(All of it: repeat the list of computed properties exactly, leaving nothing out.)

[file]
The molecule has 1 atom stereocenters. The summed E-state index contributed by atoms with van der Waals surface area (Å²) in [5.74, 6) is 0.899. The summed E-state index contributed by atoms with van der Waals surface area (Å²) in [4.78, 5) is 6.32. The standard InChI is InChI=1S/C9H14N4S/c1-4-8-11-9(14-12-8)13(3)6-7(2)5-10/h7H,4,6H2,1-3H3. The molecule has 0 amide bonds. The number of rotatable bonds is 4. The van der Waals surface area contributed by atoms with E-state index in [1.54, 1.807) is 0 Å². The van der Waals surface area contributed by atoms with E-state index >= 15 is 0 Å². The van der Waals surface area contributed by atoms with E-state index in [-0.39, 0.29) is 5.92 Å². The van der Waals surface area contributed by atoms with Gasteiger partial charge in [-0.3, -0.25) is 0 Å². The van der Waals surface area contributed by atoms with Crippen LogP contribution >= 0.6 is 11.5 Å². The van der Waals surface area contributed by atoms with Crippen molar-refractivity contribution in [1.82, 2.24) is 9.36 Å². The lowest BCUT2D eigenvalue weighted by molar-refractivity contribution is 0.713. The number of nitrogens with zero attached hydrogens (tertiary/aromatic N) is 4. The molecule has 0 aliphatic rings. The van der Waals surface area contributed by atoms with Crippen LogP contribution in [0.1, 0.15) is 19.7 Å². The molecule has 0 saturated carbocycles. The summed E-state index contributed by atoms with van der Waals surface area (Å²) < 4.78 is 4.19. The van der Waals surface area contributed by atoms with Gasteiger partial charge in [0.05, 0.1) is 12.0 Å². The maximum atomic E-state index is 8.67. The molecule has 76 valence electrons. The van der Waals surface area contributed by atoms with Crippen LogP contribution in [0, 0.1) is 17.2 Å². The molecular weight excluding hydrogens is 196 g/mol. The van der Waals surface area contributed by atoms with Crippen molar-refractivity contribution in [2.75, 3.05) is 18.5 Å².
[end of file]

The molecule has 1 atom stereocenters. The summed E-state index contributed by atoms with van der Waals surface area (Å²) in [5.74, 6) is 0.899. The summed E-state index contributed by atoms with van der Waals surface area (Å²) in [4.78, 5) is 6.32. The standard InChI is InChI=1S/C9H14N4S/c1-4-8-11-9(14-12-8)13(3)6-7(2)5-10/h7H,4,6H2,1-3H3. The molecule has 0 amide bonds. The number of rotatable bonds is 4. The van der Waals surface area contributed by atoms with E-state index in [1.54, 1.807) is 0 Å². The van der Waals surface area contributed by atoms with E-state index >= 15 is 0 Å². The van der Waals surface area contributed by atoms with E-state index in [-0.39, 0.29) is 5.92 Å². The van der Waals surface area contributed by atoms with Gasteiger partial charge in [-0.3, -0.25) is 0 Å². The van der Waals surface area contributed by atoms with Crippen LogP contribution >= 0.6 is 11.5 Å². The van der Waals surface area contributed by atoms with Crippen molar-refractivity contribution in [1.82, 2.24) is 9.36 Å². The lowest BCUT2D eigenvalue weighted by molar-refractivity contribution is 0.713. The number of nitrogens with zero attached hydrogens (tertiary/aromatic N) is 4. The molecule has 0 aliphatic rings. The van der Waals surface area contributed by atoms with Crippen LogP contribution in [0.1, 0.15) is 19.7 Å². The molecule has 0 saturated carbocycles. The summed E-state index contributed by atoms with van der Waals surface area (Å²) < 4.78 is 4.19. The van der Waals surface area contributed by atoms with Gasteiger partial charge in [0.05, 0.1) is 12.0 Å². The maximum atomic E-state index is 8.67. The molecule has 76 valence electrons. The van der Waals surface area contributed by atoms with Crippen LogP contribution in [0, 0.1) is 17.2 Å². The molecular weight excluding hydrogens is 196 g/mol. The van der Waals surface area contributed by atoms with Crippen molar-refractivity contribution in [2.75, 3.05) is 18.5 Å².